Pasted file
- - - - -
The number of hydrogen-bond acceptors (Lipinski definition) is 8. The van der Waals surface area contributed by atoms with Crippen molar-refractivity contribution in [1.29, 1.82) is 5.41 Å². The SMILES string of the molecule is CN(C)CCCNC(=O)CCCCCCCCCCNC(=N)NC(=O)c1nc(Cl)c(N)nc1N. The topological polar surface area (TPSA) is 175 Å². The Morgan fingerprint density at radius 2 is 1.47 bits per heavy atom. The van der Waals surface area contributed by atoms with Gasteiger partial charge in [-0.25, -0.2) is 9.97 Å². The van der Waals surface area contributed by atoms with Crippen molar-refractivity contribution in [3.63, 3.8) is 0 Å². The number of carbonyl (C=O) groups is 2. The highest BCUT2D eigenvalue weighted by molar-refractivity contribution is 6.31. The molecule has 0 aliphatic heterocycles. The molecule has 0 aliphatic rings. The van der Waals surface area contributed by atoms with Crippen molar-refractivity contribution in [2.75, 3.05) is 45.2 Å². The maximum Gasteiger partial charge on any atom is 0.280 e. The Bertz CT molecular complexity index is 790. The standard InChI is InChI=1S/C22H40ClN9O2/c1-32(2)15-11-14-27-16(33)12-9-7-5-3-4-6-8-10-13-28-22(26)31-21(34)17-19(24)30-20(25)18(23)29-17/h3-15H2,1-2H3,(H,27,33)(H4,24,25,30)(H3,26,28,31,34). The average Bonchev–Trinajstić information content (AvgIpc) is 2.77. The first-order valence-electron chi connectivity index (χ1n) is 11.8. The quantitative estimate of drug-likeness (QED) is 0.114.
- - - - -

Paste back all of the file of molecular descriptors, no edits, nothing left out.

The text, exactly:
The number of hydrogen-bond acceptors (Lipinski definition) is 8. The van der Waals surface area contributed by atoms with Crippen molar-refractivity contribution in [1.29, 1.82) is 5.41 Å². The SMILES string of the molecule is CN(C)CCCNC(=O)CCCCCCCCCCNC(=N)NC(=O)c1nc(Cl)c(N)nc1N. The topological polar surface area (TPSA) is 175 Å². The Morgan fingerprint density at radius 2 is 1.47 bits per heavy atom. The van der Waals surface area contributed by atoms with Gasteiger partial charge in [-0.25, -0.2) is 9.97 Å². The van der Waals surface area contributed by atoms with Crippen molar-refractivity contribution in [3.63, 3.8) is 0 Å². The number of carbonyl (C=O) groups is 2. The highest BCUT2D eigenvalue weighted by molar-refractivity contribution is 6.31. The molecule has 0 aliphatic heterocycles. The molecule has 0 aliphatic rings. The van der Waals surface area contributed by atoms with Crippen molar-refractivity contribution in [2.75, 3.05) is 45.2 Å². The maximum Gasteiger partial charge on any atom is 0.280 e. The Bertz CT molecular complexity index is 790. The standard InChI is InChI=1S/C22H40ClN9O2/c1-32(2)15-11-14-27-16(33)12-9-7-5-3-4-6-8-10-13-28-22(26)31-21(34)17-19(24)30-20(25)18(23)29-17/h3-15H2,1-2H3,(H,27,33)(H4,24,25,30)(H3,26,28,31,34). The average Bonchev–Trinajstić information content (AvgIpc) is 2.77. The first-order valence-electron chi connectivity index (χ1n) is 11.8. The quantitative estimate of drug-likeness (QED) is 0.114.